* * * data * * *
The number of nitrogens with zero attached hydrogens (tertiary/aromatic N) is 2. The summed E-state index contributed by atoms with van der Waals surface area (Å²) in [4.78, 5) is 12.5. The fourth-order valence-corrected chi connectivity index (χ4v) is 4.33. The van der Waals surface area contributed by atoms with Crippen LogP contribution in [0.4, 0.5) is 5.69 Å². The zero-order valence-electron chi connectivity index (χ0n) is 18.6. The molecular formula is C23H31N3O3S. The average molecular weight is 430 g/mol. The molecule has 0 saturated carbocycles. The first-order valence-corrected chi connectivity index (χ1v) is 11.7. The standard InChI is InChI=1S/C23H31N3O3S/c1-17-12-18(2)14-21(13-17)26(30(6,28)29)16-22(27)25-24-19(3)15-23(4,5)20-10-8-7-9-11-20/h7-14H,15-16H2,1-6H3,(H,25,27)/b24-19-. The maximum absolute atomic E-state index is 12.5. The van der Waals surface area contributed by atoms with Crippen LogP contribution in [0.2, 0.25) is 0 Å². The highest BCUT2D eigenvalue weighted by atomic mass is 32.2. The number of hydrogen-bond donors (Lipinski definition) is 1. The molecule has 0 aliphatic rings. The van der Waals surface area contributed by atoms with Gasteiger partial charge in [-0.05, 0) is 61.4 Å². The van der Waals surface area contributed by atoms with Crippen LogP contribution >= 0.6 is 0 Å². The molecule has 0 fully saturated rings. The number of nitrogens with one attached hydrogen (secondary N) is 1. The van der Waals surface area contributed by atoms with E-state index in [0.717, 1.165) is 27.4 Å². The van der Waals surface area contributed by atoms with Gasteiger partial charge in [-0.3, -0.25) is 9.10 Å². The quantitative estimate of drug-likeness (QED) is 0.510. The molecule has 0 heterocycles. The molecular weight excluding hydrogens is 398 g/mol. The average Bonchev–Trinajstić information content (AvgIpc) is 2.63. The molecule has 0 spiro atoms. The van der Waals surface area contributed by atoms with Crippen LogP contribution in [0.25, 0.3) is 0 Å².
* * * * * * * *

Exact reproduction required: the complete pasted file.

The number of nitrogens with zero attached hydrogens (tertiary/aromatic N) is 2. The summed E-state index contributed by atoms with van der Waals surface area (Å²) in [4.78, 5) is 12.5. The fourth-order valence-corrected chi connectivity index (χ4v) is 4.33. The van der Waals surface area contributed by atoms with Crippen LogP contribution in [0.4, 0.5) is 5.69 Å². The zero-order valence-electron chi connectivity index (χ0n) is 18.6. The molecular formula is C23H31N3O3S. The average molecular weight is 430 g/mol. The molecule has 0 saturated carbocycles. The first-order valence-corrected chi connectivity index (χ1v) is 11.7. The standard InChI is InChI=1S/C23H31N3O3S/c1-17-12-18(2)14-21(13-17)26(30(6,28)29)16-22(27)25-24-19(3)15-23(4,5)20-10-8-7-9-11-20/h7-14H,15-16H2,1-6H3,(H,25,27)/b24-19-. The maximum absolute atomic E-state index is 12.5. The van der Waals surface area contributed by atoms with Crippen LogP contribution in [0.2, 0.25) is 0 Å². The highest BCUT2D eigenvalue weighted by atomic mass is 32.2. The number of hydrogen-bond donors (Lipinski definition) is 1. The molecule has 0 aliphatic rings. The van der Waals surface area contributed by atoms with Gasteiger partial charge in [-0.05, 0) is 61.4 Å². The van der Waals surface area contributed by atoms with Crippen LogP contribution >= 0.6 is 0 Å². The molecule has 0 fully saturated rings. The number of nitrogens with one attached hydrogen (secondary N) is 1. The van der Waals surface area contributed by atoms with E-state index in [0.717, 1.165) is 27.4 Å². The van der Waals surface area contributed by atoms with Gasteiger partial charge in [-0.3, -0.25) is 9.10 Å². The quantitative estimate of drug-likeness (QED) is 0.510. The molecule has 0 heterocycles. The molecular weight excluding hydrogens is 398 g/mol. The average Bonchev–Trinajstić information content (AvgIpc) is 2.63. The molecule has 0 spiro atoms. The van der Waals surface area contributed by atoms with Crippen LogP contribution in [0.25, 0.3) is 0 Å².